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The drugs used in clotting and bleeding disorders fall into 2 major groups: (1) drugs used to decrease clotting or dissolve clots already present in patients at risk for vascular occlusion and (2) drugs used to increase clotting in patients with clotting deficiencies. The first group, the anticlotting drugs, includes some of the most commonly used drugs in the United States. Anticlotting drugs are used in the treatment and prevention of myocardial infarction and other acute coronary syndromes, atrial fibrillation, ischemic stroke, and deep vein thrombosis (DVT). Within the anticlotting group, the anticoagulant and thrombolytic drugs are effective in treatment of both venous and arterial thrombosis, whereas antiplatelet drugs are used primarily for treatment of arterial disease.

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Activated partial thromboplastin time (aPTT) testLaboratory test used to monitor the anticoagulant effect of unfractionated heparin and direct thrombin inhibitors; prolonged when drug effect is adequate
Antithrombin IIIAn endogenous anticlotting protein that irreversibly inactivates thrombin and factor Xa. Its enzymatic action is markedly accelerated by the heparins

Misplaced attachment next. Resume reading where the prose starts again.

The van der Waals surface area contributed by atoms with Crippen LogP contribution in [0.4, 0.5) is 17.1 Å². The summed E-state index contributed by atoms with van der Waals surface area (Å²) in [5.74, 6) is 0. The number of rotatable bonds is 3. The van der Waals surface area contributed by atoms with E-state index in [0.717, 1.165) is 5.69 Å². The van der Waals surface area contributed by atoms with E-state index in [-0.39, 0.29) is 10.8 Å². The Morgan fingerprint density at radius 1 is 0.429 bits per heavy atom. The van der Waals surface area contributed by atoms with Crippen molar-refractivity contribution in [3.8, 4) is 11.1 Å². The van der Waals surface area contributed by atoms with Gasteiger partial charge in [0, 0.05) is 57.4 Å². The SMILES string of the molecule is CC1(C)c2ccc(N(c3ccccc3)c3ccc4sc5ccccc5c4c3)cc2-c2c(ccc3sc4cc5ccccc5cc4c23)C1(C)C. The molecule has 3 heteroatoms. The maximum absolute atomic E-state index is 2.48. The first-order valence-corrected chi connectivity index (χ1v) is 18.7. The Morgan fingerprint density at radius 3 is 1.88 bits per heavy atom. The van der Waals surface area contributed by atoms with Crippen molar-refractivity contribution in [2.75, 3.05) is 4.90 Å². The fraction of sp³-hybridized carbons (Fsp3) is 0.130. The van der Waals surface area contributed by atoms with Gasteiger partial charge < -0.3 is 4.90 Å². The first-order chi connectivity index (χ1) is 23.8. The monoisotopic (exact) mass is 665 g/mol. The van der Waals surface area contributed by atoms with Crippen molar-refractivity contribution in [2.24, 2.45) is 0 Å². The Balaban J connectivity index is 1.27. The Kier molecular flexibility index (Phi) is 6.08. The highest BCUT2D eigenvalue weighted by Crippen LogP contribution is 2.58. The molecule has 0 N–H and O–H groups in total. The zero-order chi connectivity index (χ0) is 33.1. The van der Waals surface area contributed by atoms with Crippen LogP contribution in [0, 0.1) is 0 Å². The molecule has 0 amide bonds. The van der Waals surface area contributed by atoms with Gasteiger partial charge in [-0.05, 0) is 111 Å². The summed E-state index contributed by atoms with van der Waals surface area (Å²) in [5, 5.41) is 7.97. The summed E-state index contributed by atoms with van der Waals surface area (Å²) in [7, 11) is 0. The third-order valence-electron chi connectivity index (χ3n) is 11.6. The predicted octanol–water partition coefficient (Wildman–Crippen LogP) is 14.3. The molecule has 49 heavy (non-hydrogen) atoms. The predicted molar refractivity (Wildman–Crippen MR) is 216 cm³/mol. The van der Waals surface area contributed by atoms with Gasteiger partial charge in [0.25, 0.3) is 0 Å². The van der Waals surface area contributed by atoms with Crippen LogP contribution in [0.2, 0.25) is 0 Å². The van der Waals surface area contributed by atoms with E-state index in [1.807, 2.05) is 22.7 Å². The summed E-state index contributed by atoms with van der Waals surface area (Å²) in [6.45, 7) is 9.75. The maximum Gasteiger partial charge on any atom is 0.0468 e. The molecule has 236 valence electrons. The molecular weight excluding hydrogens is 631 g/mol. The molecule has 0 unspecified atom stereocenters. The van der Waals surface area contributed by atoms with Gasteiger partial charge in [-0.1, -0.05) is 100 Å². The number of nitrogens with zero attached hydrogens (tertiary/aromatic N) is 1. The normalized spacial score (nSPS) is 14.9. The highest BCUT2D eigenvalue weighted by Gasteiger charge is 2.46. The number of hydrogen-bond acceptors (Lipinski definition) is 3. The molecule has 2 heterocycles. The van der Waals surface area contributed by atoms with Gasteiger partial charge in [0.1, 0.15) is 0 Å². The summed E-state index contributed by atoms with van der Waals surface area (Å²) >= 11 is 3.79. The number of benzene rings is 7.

Clotting cascadeSystem of serine proteases and substrates in the blood that provides rapid generation of clotting factors in response to blood vessel damage
Glycoprotein IIb/IIIa (GPIIb/IIIa)A protein complex on the surface of platelets. When activated, it aggregates platelets primarily by binding to fibrin. Endogenous factors including thromboxane A2, ADP, and serotonin initiate a signaling cascade that activates GPIIb/IIIa
Heparin-induced thrombocytopenia (HIT)A hypercoagulable state plus thrombocytopenia that occurs in a small number of individuals treated with unfractionated heparin
LMW heparinsFractionated preparations of heparin of molecular weight 2000—6000. Unfractionated heparin has a molecular weight range of 5000—30,000
Prothrombin time (PT) testLaboratory test used to monitor the anticoagulant effect of warfarin; prolonged when drug effect is adequate


Anticoagulants inhibit the formation of fibrin clots. Three major types of anticoagulants are available: heparin and related products, which must be used parenterally; direct thrombin and factor X inhibitors, which are used parenterally or orally; and the orally active coumarin derivatives (eg, warfarin). Comparative properties of the heparins and warfarin are shown in Table 34–1.

Table 34–1 Properties of Heparins and Warfarin.

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